Despite menstruation being a monthly fact of life for almost half the world’s population, period poverty affects women and girls across the globe. Millions lack access to essential menstrual products such as sanitary towels, as well as safe and hygienic spaces in which to use them.
What Is Period Poverty?
Period poverty doesn’t just describe a lack of access to menstruation products, but also a lack of education on how girls and women can manage their periods safely and hygienically. In many cultures and communities around the world – particularly in Africa and India – there is a stigma attached to menstruation that makes women and girls feel ashamed during their period. It is this, as much as the lack of suitable products, that cause period poverty.
These are some of the most common symptoms of period poverty:
Loss of Education
Girls who are unable to manage their periods are often forced to miss one or more days of school during this time. Since menstruation is a monthly occurrence, this soon adds up to weeks of missed school over the course of a year, which can negatively affect their education. In sub-Saharan Africa, girls can miss as much as 20% of their school, which leads to some dropping out of school altogether.
Women and girls with out access to clean menstruation products will often resort to using old rags in an effort to manage their periods. This can cause a serious risk of infection, a risk that is exacerbated by girls and women who have undergone female genital mutilation (FGM).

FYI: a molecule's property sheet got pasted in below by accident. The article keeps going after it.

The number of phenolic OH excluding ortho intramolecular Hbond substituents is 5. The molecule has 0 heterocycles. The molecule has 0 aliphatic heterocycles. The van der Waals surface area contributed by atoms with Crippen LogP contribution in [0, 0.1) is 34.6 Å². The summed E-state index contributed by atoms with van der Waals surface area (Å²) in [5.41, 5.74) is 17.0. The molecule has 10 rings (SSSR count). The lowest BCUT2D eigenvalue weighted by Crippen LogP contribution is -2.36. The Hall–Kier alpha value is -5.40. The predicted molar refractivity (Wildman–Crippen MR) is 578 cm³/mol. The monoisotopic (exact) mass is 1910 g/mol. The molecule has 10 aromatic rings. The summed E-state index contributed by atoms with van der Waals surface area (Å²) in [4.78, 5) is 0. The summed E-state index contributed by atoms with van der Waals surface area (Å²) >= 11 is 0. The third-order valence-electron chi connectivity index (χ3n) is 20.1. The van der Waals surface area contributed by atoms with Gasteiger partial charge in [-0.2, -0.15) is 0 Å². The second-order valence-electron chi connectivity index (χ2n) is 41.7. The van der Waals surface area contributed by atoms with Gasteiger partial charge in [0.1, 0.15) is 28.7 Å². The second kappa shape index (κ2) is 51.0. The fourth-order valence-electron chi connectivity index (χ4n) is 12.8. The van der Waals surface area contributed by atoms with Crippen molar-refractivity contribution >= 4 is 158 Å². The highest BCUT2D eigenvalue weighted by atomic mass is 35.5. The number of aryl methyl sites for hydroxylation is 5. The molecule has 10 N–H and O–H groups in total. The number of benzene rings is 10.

There is a social stigma to menstruation in many communities around the world, one that is more pronounced in poorer and more remote regions. Women on their periods are expected to refrain from normal activities, such as bathing and cooking. In extreme cases, they are banished from the family home until their period has finished. This deep-rooted social stigma plays a key role in period poverty in the parts of Africa where we operate.
What We’re Doing to Help
Here at the Your Smalls Appeal, we’re doing our part to help reduce period poverty among women and girls in Africa. We supply them with reusable menstruation kits, produced by women in the Gambia. These kits are beautifully crafted and last for three years. They include a bag and flannel, along with a bar of soap, pair of pants, a fabric insert, and reusable soft fabric pads.
These kits provide women and girls with the items them need to stay clean and sanitary during their periods. It means they do not have to miss out on work or school because of a natural function of their bodies.
This program is a crucial step towards eradicating period poverty and you can help. Make a donation today and change the world for someone.